Timbuktu and SHU

Timbuktu and SHU (Jerz’s Literacy Weblog)

Seton Hill University’s summer reading book is Timbuktu, a shaggy dog story. (Only the dog’s not so shaggy.)

I stated reading while proctoring a final exam yesterday, and I finished it that evening during my son’s piano lesson. Reading the whole book (less than 200 pages) couldn’t have taken more than 2 1/2 hours.

Mr. Bones is neither White Fang nor Snoopy. I didn’t mind the fantastic expectation that he understands English, but once or twice when the author falls back on “..but he didn’t know any of that, because he was just a dog” I thought the limited anthropomorphism wasn’t working.

I’d rather the author have bitten the bullet, and just given us a story about a dog that understands humans better than we understand ourselves. If it’s a good story, I’ll accept it the same way I would accept a self-aware computer or a magic ring that turns you invisible or a clerk waking up one morning having transformed into a giant insect, or that the universe is controlled by the Force.

I liked the word play in Willy’s scenes, and felt that overall the story works — that is, it’s an adaptation in novel form of the shaggy dog story: a long-winded, masterfully told, but annoyingly anticlimactic joke.

We had an Irish Setter (“Mayo”) when I was a kid, and my sister had a mostly-lab-part-something (“Gem,” named for a wide-eyed empath in an episode of classic Star Trek). But I suppose parts of the book would register more with me if I were a pet owner, just as news reports or movies that depict children in danger grab me more powerfully now that I am a parent.

I liked how the author stretched out the inevitable death scene, or more precisely I was entertained by the literary quality of the stories Astor used to fill that space. I was willing to give the epic quest plot a chance, and wasn’t disappointed. I think I was expecting some encounter with another dog, and would have enjoyed looking at canine society in contrast to human society, but Mr. Bones remains a loner. A was a little disappointed that the scattered references to the Holocaust didn’t go anywhere. Their effect was to make me question myself for identifying with a dog, after briefly raising the plight of people who are hunted like dogs.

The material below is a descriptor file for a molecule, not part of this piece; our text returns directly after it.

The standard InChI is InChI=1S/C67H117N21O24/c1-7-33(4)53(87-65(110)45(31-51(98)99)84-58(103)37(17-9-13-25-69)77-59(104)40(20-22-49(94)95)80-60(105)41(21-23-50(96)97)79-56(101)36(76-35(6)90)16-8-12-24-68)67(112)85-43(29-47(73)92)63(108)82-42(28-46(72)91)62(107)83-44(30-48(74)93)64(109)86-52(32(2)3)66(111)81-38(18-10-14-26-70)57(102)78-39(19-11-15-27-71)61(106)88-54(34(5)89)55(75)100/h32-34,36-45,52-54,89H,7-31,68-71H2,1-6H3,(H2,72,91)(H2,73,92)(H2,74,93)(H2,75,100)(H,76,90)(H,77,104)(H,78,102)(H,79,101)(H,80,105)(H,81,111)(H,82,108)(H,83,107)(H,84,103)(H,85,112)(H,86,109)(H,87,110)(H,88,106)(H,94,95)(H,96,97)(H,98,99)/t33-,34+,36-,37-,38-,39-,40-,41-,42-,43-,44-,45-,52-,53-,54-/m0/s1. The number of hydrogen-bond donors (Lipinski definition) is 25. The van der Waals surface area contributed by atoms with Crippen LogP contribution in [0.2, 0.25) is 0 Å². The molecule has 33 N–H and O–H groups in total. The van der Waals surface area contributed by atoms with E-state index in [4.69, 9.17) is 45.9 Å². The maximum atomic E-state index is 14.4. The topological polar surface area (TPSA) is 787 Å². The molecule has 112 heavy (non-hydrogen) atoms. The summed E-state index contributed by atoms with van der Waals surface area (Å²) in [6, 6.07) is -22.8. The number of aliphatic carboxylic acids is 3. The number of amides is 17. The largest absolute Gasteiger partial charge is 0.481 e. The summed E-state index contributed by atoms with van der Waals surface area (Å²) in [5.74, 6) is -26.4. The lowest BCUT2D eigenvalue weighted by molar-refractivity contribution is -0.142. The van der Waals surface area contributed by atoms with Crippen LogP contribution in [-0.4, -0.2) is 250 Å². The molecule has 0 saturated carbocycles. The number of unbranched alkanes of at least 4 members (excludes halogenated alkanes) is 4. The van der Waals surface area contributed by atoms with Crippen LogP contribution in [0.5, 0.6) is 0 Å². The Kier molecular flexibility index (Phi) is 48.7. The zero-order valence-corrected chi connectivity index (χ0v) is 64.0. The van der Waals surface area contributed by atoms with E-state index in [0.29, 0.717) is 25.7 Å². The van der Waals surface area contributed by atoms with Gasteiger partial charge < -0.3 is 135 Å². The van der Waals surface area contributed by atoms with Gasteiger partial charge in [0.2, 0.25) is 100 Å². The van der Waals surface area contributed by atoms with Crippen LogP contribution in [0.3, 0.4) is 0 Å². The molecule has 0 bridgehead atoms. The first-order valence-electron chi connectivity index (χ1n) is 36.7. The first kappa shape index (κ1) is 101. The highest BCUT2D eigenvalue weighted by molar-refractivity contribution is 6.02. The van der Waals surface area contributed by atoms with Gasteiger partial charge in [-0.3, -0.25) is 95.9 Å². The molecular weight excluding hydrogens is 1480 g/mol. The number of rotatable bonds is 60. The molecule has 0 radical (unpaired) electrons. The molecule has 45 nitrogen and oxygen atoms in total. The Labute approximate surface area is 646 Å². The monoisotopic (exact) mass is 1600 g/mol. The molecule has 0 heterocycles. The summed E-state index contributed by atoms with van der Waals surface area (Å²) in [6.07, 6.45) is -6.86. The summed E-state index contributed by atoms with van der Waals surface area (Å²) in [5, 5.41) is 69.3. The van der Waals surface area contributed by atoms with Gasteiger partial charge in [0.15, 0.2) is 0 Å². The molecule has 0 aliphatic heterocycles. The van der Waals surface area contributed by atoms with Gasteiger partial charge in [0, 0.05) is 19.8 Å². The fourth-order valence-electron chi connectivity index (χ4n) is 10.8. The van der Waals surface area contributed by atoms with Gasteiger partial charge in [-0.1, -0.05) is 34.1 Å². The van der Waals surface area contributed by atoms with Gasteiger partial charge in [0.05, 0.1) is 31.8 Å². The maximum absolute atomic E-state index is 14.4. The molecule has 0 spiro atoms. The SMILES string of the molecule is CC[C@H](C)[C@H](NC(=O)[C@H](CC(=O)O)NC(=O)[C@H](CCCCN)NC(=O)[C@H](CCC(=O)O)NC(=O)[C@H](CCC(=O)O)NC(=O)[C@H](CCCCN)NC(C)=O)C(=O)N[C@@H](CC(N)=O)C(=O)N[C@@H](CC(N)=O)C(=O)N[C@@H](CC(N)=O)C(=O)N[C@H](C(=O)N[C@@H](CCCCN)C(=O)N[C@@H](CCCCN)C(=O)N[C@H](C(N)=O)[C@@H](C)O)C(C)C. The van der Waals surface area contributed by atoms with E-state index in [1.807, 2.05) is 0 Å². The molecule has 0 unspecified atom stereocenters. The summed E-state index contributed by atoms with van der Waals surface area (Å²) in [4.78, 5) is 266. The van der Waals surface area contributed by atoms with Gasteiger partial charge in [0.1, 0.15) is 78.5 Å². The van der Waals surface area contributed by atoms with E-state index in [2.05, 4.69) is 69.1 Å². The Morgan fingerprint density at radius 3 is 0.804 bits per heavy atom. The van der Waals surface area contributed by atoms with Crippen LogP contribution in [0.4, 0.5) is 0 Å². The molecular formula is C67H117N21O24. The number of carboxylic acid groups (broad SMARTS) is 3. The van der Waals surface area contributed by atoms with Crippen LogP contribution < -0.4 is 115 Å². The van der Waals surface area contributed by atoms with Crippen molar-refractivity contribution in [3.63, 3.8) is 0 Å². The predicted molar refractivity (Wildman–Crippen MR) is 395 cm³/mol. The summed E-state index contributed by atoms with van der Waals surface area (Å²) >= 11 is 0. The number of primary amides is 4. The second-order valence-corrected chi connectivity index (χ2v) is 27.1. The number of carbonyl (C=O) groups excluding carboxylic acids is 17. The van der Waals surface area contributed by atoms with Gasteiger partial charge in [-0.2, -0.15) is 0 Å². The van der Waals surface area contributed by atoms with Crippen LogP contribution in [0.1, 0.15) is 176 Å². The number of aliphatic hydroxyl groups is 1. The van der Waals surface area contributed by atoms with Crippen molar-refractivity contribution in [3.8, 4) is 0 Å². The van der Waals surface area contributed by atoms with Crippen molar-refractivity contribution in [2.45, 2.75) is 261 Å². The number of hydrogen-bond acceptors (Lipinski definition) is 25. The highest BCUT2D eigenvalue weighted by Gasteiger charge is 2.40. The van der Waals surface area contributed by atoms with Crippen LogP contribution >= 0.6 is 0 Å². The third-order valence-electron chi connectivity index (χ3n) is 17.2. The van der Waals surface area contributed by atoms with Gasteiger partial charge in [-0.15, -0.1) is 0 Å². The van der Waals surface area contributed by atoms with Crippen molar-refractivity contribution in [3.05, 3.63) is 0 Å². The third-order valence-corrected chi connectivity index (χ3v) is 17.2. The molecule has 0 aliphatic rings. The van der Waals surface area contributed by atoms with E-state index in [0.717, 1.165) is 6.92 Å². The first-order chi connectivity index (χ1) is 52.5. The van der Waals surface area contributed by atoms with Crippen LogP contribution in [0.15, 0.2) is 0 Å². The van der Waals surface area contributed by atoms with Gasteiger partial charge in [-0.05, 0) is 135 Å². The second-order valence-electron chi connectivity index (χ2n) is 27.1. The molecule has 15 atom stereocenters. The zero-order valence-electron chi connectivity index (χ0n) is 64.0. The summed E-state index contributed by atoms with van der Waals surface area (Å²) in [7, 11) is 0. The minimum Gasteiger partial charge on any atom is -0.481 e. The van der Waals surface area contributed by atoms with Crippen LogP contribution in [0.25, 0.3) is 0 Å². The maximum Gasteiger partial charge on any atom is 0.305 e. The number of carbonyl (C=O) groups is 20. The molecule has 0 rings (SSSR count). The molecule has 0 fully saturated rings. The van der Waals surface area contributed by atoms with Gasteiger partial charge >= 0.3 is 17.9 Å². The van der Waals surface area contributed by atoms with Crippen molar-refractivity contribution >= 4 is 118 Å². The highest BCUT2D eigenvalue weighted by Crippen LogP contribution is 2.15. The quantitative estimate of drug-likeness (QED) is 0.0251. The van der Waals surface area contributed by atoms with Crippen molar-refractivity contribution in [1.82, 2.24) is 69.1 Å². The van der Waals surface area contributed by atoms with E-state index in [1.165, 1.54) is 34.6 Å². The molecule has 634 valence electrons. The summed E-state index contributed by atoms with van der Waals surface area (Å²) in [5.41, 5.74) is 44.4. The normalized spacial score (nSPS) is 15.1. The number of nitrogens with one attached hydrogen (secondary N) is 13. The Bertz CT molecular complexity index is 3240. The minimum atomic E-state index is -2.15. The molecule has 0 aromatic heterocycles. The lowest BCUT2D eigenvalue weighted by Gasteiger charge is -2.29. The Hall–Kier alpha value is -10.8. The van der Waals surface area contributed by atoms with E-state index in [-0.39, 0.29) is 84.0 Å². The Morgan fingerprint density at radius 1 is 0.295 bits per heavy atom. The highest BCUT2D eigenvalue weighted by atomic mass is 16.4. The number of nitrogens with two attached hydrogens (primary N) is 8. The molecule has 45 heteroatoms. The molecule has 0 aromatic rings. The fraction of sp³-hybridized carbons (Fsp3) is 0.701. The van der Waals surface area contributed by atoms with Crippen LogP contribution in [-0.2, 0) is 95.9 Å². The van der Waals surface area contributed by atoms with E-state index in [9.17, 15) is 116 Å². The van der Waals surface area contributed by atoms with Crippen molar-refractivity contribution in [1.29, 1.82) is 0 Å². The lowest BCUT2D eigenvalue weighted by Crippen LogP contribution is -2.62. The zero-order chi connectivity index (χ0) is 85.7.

The last scenario in the story, which brings Mr. Bones into the world of suburban lawns and minivans, could have been the beginning of a sappy story about how a dog came into the life of any of a handful of people and changed them forever, but that’s not the story Astor wants to tell. I was actually grateful that he doesn’t spend a lot of time fleshing out that family, since quite frankly we can write the story in our heads once he sketches out what Mr. Bones brings to that family and how his presence alters its dynamics.

A quick read. The structure was more interesting to me than the content, but because the structure was so good, and the digressions entertaining, I didn’t really mind that.